Kotlin DSL is Now the Default for New Gradle Builds

Kotlin DSL for Gradle was introduced in version 3.0 of the Gradle Build Tool in August 2016 and released as 1.0 in Gradle 5.0. Since then, it’s been growing in popularity and has greatly improved the authoring experience of many Gradle builds.

Kotlin DSL is now the default choice for new Gradle builds. This means that when creating a new project with Gradle, including in IntelliJ IDEA (starting with 2023.1) and Android Studio (starting with Giraffe), Kotlin DSL is the default option. Support for Groovy DSL will continue for existing projects or those who prefer to use it.

In this post, we will explore the benefits of Kotlin DSL and why it is becoming the recommended option for new Gradle builds. We will also discuss some of the improvements that are planned for the future to make Kotlin DSL even better.

Kotlin DSL by default

About Kotlin DSL

Kotlin is a powerful language that offers many features that make it an excellent fit for creating a DSL. Its static type system, concise and expressive syntax, and support for functional programming constructs make it easy to create readable and composable DSLs.

Kotlin DSL for Gradle takes advantage of the Kotlin language to enable full IDE assistance for build authoring in IntelliJ IDEA and Android Studio. This includes auto-completion, smart content assist, quick access to documentation, navigation to source, and context-aware refactoring. With Kotlin DSL, you can edit your build logic with the same editing experience you are used to when working with your production and test code.

Gradle combines Kotlin language features with its capabilities to provide an elegant and extensible declarative build language that enables expressing any build clearly and understandably. Dynamically added elements of the build model, like project dependencies (when using version catalog) or subproject names in multi-project builds, benefit from static typing and IDE assistance. Gradle plugins extend Kotlin DSL by contributing extensions and tasks made available statically in build scripts.

Kotlin DSL as default for new builds

Thanks to the collaborative effort between JetBrains, Google, and Gradle, Kotlin DSL reached the next level of maturity and is now an even more efficient and user-friendly tool for developers.

Many usability improvements, including full support for version catalogs, and faster code analysis and auto-completion in IntelliJ IDEA and Android Studio were delivered. There is also a brand-new DSL reference.

Starting with Gradle 8.2, creating new builds using gradle init defaults to generating Gradle builds using Kotlin DSL. In IntelliJ IDEA 2023.1, creating a new Java application defaults to using Kotlin DSL. All wizards and templates default to using Kotlin DSL in Android Studio Giraffe.

Reading the Gradle documentation, you’ll notice that the user manual and samples display Kotlin DSL first. In addition, the documentation for the Kotlin Gradle Plugin and other Kotlin and JetBrains plugins is now 100% Kotlin. The Android documentation, including the Android Gradle Plugin and other Google plugins, recipes, sample applications, and guides, now use Kotlin DSL.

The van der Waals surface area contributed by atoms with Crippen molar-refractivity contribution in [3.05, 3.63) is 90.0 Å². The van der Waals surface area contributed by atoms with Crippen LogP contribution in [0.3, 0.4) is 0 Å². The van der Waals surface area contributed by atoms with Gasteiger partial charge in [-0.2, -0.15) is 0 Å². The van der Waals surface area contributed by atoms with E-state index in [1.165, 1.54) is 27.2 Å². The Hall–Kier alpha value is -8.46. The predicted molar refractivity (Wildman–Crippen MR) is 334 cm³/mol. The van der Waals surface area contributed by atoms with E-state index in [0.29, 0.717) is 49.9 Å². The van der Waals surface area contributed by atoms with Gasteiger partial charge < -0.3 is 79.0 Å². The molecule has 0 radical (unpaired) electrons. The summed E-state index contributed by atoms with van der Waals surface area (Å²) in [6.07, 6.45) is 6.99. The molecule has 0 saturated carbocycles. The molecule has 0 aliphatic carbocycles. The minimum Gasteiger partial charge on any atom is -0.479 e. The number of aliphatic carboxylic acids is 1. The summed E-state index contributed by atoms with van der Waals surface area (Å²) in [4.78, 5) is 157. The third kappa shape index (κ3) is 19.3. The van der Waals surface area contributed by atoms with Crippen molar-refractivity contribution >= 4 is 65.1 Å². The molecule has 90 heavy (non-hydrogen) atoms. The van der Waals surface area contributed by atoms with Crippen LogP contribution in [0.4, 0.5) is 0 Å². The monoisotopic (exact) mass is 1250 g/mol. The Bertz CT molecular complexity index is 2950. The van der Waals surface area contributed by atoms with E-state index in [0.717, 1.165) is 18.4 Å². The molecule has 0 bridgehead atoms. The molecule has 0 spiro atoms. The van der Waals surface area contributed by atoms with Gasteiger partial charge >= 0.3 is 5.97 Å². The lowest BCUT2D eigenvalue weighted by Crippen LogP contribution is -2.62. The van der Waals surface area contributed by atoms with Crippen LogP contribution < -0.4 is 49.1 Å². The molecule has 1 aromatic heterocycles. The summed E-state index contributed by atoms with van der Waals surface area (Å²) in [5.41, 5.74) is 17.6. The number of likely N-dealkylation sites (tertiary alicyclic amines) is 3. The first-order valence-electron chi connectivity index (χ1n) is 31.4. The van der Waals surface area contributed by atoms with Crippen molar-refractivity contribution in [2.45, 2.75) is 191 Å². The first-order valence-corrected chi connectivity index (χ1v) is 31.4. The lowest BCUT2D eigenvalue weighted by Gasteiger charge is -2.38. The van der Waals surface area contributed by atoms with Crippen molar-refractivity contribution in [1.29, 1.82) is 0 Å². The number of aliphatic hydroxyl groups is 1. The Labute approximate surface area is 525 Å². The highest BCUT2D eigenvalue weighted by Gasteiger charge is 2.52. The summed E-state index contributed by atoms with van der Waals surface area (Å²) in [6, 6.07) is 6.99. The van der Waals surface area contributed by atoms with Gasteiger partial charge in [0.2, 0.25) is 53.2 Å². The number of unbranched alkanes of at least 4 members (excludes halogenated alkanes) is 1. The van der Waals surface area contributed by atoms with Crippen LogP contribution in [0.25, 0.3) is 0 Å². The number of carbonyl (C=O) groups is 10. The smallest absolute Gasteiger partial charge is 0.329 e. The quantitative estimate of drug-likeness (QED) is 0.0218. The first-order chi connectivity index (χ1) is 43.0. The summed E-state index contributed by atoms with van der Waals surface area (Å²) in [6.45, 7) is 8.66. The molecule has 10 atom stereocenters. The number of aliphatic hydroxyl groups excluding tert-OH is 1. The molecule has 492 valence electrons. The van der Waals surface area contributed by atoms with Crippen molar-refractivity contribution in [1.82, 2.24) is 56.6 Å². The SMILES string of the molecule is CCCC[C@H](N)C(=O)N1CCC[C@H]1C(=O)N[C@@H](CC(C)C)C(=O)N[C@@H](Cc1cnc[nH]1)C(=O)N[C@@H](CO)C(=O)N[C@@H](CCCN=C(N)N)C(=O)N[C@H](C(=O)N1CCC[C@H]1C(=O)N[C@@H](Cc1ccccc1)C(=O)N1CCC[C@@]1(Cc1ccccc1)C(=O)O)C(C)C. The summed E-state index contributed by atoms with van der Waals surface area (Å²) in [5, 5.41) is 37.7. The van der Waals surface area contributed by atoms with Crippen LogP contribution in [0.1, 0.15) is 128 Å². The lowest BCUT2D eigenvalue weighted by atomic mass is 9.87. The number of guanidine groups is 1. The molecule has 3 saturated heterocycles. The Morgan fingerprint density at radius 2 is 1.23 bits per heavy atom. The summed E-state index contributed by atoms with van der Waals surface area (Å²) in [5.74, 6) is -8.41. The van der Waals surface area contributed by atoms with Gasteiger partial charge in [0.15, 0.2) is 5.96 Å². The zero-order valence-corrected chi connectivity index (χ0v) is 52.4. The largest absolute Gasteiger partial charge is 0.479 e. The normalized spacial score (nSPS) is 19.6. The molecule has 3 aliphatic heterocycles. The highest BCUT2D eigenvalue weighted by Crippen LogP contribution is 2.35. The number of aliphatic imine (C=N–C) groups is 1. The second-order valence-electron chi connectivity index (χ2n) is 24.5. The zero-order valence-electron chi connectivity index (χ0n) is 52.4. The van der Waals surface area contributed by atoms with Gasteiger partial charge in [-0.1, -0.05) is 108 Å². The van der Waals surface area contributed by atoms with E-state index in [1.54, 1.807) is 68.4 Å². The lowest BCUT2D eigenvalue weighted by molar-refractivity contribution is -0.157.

As you can see, this change spans multiple releases of multiple tools. See the related announcements from the JetBrains Blog and Google Blog.

Current limitations and next steps

This milestone makes Kotlin DSL the default and recommended choice for new projects. We also believe that Kotlin DSL is a better choice for most existing projects. However, very large projects with complex build logic currently using Groovy DSL are advised to wait to migrate. In particular, when changing shared build logic with Kotlin DSL, the script compilation performance is currently slower than with Groovy DSL. Note that Kotlin script compilation outputs can be shared in a remote cache, so this caveat only applies to the person actually changing the shared build logic when using the build cache. While the script compilation performance overhead won’t be noticeable for new projects, it can be problematic for projects with a lot of existing build logic.

There is an ongoing effort to improve Kotlin DSL script compilation performance with continued collaboration between Gradle, JetBrains, and Google. Our next goal is to make Kotlin DSL the recommended choice for large builds too.

You should expect more usability improvements in the upcoming Gradle and IDEs releases. For example, you will soon be able to use the = operator to assign Gradle’s lazy properties and benefit from a streamlined DSL for Gradle’s domain object containers.

Learning more

If you want to learn more about Gradle’s Kotlin DSL, check out the Gradle Kotlin DSL primer and the updated Kotlin DSL reference. If you are migrating an existing project from Groovy DSL to Kotlin DSL, be sure to read the migration guide.

Join the community chat (#kotlin-dsl channel) and forums to ask questions, share experiences, and contribute to the development of Kotlin DSL. Your feedback and contributions are highly valued and essential for shaping the future of the Gradle Build Tool.